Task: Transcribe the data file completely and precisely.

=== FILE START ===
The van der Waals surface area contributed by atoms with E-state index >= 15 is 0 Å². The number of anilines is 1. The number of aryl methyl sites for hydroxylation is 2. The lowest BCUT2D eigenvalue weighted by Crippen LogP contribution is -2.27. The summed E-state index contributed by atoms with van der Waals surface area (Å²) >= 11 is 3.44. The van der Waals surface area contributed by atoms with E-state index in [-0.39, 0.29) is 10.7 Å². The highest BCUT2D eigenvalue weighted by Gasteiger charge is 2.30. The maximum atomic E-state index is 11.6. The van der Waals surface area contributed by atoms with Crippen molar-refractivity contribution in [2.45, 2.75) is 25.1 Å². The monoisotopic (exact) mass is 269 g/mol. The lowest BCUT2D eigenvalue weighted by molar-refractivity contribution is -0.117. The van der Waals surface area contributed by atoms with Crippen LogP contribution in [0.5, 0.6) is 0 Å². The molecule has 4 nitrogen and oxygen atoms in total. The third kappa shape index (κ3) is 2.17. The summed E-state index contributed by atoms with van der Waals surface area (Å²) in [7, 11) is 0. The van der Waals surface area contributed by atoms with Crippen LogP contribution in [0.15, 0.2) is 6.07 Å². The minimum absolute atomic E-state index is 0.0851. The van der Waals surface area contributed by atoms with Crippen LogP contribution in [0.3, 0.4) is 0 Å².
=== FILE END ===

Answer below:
The van der Waals surface area contributed by atoms with E-state index >= 15 is 0 Å². The number of anilines is 1. The number of aryl methyl sites for hydroxylation is 2. The lowest BCUT2D eigenvalue weighted by Crippen LogP contribution is -2.27. The summed E-state index contributed by atoms with van der Waals surface area (Å²) >= 11 is 3.44. The van der Waals surface area contributed by atoms with E-state index in [-0.39, 0.29) is 10.7 Å². The highest BCUT2D eigenvalue weighted by Gasteiger charge is 2.30. The maximum atomic E-state index is 11.6. The van der Waals surface area contributed by atoms with Crippen molar-refractivity contribution in [2.45, 2.75) is 25.1 Å². The monoisotopic (exact) mass is 269 g/mol. The lowest BCUT2D eigenvalue weighted by molar-refractivity contribution is -0.117. The van der Waals surface area contributed by atoms with Crippen LogP contribution in [0.5, 0.6) is 0 Å². The molecule has 4 nitrogen and oxygen atoms in total. The third kappa shape index (κ3) is 2.17. The summed E-state index contributed by atoms with van der Waals surface area (Å²) in [7, 11) is 0. The van der Waals surface area contributed by atoms with Crippen LogP contribution in [0.15, 0.2) is 6.07 Å². The minimum absolute atomic E-state index is 0.0851. The van der Waals surface area contributed by atoms with Crippen LogP contribution in [0.3, 0.4) is 0 Å².